Writing a Woman's Life

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Ballantine Books, 1989 - Biography & Autobiography - 144 pages
27 Reviews
"Astute and provocative....Blends the sophistication of recent feminist theory with highly textured details fro the lives of independent and ambitious women."
THE NEW YORK TIMES BOOK REVIEW
Drawing on the experience of celebrated women, from George Sand and Virginia Woolf to Dorothy Sayers and Adrienne Rich, Heilbrun examines the struggle these writers undertook when their drives made it impossible for them to follow the traditional "male" script for a woman's life. Refreshing and insightful, this is an homage to brave women past and present, and an invitation to all women to write their own scripts, whatever they may be.

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Review: Writing a Woman's Life

User Review  - Olga Zilberbourg - Goodreads

A fascinating study of the tropes in writing women's biographies and women's lives. The author analyses her own decision to write a series of detective novels under a pseudonym that she kept secret for two decades. Read full review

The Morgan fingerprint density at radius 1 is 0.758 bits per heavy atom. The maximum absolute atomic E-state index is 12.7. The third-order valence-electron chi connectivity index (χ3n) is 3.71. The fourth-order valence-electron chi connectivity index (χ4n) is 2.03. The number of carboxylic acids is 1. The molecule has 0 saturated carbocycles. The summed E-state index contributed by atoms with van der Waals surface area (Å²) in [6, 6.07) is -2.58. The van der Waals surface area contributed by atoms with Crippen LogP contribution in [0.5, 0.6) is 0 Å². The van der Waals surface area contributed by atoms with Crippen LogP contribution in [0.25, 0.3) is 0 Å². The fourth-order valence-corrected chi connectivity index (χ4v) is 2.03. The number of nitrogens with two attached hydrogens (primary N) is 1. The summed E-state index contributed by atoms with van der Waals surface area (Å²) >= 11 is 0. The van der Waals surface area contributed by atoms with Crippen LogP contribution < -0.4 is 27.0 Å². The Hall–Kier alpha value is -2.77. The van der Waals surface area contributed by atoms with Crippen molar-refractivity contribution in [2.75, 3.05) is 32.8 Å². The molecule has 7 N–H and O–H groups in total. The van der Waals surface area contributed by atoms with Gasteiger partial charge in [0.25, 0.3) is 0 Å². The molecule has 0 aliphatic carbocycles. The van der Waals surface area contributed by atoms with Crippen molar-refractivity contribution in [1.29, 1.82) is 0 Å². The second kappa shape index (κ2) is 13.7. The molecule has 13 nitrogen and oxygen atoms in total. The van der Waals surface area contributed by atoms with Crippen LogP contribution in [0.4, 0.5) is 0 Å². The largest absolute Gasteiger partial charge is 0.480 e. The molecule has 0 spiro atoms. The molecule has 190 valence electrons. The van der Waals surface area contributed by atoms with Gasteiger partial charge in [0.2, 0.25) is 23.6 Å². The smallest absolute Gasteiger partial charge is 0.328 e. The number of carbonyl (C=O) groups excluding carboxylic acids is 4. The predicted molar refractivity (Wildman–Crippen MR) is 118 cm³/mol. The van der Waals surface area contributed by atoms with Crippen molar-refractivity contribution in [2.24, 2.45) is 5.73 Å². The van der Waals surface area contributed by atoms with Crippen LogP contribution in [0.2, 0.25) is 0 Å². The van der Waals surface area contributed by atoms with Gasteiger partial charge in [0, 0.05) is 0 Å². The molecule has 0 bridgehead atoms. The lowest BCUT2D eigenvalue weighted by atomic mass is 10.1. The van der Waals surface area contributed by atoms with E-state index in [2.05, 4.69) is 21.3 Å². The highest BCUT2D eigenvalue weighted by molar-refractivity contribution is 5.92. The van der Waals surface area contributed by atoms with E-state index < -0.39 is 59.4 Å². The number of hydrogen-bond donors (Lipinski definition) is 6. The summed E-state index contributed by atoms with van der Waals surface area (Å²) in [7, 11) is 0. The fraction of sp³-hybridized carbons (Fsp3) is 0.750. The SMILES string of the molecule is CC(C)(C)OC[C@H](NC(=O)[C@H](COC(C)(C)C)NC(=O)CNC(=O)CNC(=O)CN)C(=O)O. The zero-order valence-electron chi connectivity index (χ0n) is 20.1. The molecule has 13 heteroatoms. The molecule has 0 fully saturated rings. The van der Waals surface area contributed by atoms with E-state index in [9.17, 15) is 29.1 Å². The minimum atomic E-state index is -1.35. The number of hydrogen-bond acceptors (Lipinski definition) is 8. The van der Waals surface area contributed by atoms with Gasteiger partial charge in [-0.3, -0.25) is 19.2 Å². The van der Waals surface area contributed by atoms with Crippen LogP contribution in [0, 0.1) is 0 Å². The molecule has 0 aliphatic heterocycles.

Review: Writing a Woman's Life

User Review  - Satia - Goodreads

Good book but didn't live up to my expectations. For my full review click here. Read full review

Contents

Section 1
11
Section 2
33
Section 3
48
Copyright

6 other sections not shown

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About the author (1989)

Carolyn Gold Heilbrun was born in East Orange, New Jersey on January 13, 1926. She received a bachelor's degree in English from Wellesley College in 1947 and a master's degree in 1951 and a doctorate in 1959 from Columbia University. She spent almost her entire academic career at Columbia University, joining the faculty in 1960 as an instructor of English and comparative literature and retiring as the Avalon Foundation Professor in the Humanities in 1992. She wrote several books under her real name including Toward a Recognition of Androgyny: Aspects of Male and Female in Literature, Reinventing Womanhood, Writing a Woman's Life, and The Last Gift of Time: Life Beyond Sixty. She wrote the Kate Fansler Mystery series under the pseudonym Amanda Cross. She committed suicide on October 9, 2003.

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